Doing most of the drive between Phoenix and Denver yesterday turned out to be quite the wise decision. The night before, I got maybe 15 minutes of continuous sleep; rest assured that the sleep deficiency has been generously compensated for. Although I woke up a few times during the night (I’m having hard time sleeping in almost‐zero humidity levels), I sprang out of bed at 10:00am ready for exploring the American Rockies.
Then I looked at the clock and realized we may really not have the time to do that. Exploring the Rockies would mean taking a detour off the I‐25N, and the direct road to Denver is already 3 hours long. We’re invited for dinner at Jeroen’s friend’s house and have to be there by 4:00pm. Blast. I will suffice with looking at the Rockies from the distance.
Before proceeding to Denver, we stopped for breakfast in Trinidad, CO (the same tiny city we spent the night in). There’s a really neat place in downtown called “The Cafe at Danielson Dry Goods” (135 East Main Street) which serves healthy, delicious breakfasts for decent prices; their espresso is also far above average in quality. Check it out if you’re ever in the area.
After half an hour of sitting in the patio, we left Trinidad. Sunny weather, clouds here and there, temperature at 70℉ / 21℃… what other reason do you need to take the car’s roof down? None, apparently. Convertible mode, and within seconds we were back on the highway driving northbound towards Denver.
The views along the route can be beautiful or boring, depending on which side you’re looking at. On your right, there’s vast plains; you’d see farms every now and then, maybe small hills, nothing too exciting (however far better than the damn boring Arizona roads).
On your left, though, it’s a completely different story. Behind the Sangre De Christo mountain range, the magnificent Rocky Mountains occasionally raise their wild, rugged, extraordinarily amazing snowy peaks.
Of all the nature‐bound trips I took, my fondest memories are of the Canadian Rocky Mountains. I drove the famous Icefields Parkway (highway 93), running between Banff and Jasper, more than 20 times already and I cannot imagine prettiest views than the ones you get there. Being there so many times by myself prior, still my fondest memories of the Rockies are of the trip that Karen and I took at the summer of 2006—slept in tents in various campsites along the Banff‐Jasper route, 18 days of waking up daily at 6:00am inhaling super‐crisp air with the mountains all around us. It is there where one can feel the prime connection between one’s self and the innocent, pure nature around.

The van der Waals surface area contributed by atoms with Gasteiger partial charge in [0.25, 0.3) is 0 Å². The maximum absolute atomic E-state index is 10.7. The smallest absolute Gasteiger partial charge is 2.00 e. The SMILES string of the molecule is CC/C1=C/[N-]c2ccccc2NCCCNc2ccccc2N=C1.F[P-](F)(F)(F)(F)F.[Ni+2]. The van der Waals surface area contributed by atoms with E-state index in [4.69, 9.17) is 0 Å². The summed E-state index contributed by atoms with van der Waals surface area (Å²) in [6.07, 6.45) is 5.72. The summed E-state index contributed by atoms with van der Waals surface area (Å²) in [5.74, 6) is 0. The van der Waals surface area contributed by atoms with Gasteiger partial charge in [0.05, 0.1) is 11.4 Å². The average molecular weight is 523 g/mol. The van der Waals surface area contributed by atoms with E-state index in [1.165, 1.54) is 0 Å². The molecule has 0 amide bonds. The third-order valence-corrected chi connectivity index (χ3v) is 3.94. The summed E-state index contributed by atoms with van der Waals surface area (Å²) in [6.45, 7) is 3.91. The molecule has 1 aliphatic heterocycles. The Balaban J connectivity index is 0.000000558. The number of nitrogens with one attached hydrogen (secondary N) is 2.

What one also realizes after such an experience is that going back to daily routines is quite the tricky feat. Nothing seems natural to you anymore: you go back to the office and realize that you kind‐of don’t want to belong there. You see colleagues walking by and you think of, really, what is it all good for. You see limits; you see structure; you see patterns; you see routine. And you don’t want to have anything to do with any of these. You want the crisp air again; the greenery, the snowy peaks, the rivers, the creeks and the lakes.
But I guess balance is everything. To appreciate the good, you have to get familiar with the bad. Living your life doing nothing but inhaling crisp air would soon render the experience quite ordinary and you’d want some excitement again, usually in the form of modern civilization, offices, colleagues and office politics.
… Screw it. I want the mountains.
Having no time to actually explore the American Rockies, we decided to comply with Nancy’s command and visit the city of Boulder, CO—being it a finger‐lickin’ good‐lookin’ city. Boulder is a bit north of Denver, but very close to Jos’ place, where we were going to have dinner (Jos would later join us to the show). So we drove the extra few miles north of Denver, parked the car somewhere near the city centre and decided to spend the 15 minutes we have to spend there—by having a drink at a local bakery / cafe.